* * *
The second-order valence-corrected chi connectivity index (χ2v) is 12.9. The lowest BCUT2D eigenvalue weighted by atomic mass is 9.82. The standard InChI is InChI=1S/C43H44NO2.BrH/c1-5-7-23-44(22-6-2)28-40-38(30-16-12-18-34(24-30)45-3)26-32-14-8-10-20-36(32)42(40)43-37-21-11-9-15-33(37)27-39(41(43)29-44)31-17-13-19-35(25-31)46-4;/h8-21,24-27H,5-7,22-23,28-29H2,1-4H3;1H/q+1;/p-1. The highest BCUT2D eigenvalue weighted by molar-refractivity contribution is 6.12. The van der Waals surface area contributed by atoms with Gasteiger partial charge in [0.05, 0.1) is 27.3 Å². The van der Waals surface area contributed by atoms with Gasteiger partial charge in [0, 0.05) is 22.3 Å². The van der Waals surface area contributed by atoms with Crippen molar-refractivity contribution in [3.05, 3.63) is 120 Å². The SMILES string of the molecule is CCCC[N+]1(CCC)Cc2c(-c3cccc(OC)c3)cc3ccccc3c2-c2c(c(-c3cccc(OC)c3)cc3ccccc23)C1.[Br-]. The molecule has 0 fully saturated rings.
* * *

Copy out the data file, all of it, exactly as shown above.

The second-order valence-corrected chi connectivity index (χ2v) is 12.9. The lowest BCUT2D eigenvalue weighted by atomic mass is 9.82. The standard InChI is InChI=1S/C43H44NO2.BrH/c1-5-7-23-44(22-6-2)28-40-38(30-16-12-18-34(24-30)45-3)26-32-14-8-10-20-36(32)42(40)43-37-21-11-9-15-33(37)27-39(41(43)29-44)31-17-13-19-35(25-31)46-4;/h8-21,24-27H,5-7,22-23,28-29H2,1-4H3;1H/q+1;/p-1. The highest BCUT2D eigenvalue weighted by molar-refractivity contribution is 6.12. The van der Waals surface area contributed by atoms with Gasteiger partial charge in [0.05, 0.1) is 27.3 Å². The van der Waals surface area contributed by atoms with Gasteiger partial charge in [0, 0.05) is 22.3 Å². The van der Waals surface area contributed by atoms with Crippen molar-refractivity contribution in [3.05, 3.63) is 120 Å². The SMILES string of the molecule is CCCC[N+]1(CCC)Cc2c(-c3cccc(OC)c3)cc3ccccc3c2-c2c(c(-c3cccc(OC)c3)cc3ccccc23)C1.[Br-]. The molecule has 0 fully saturated rings.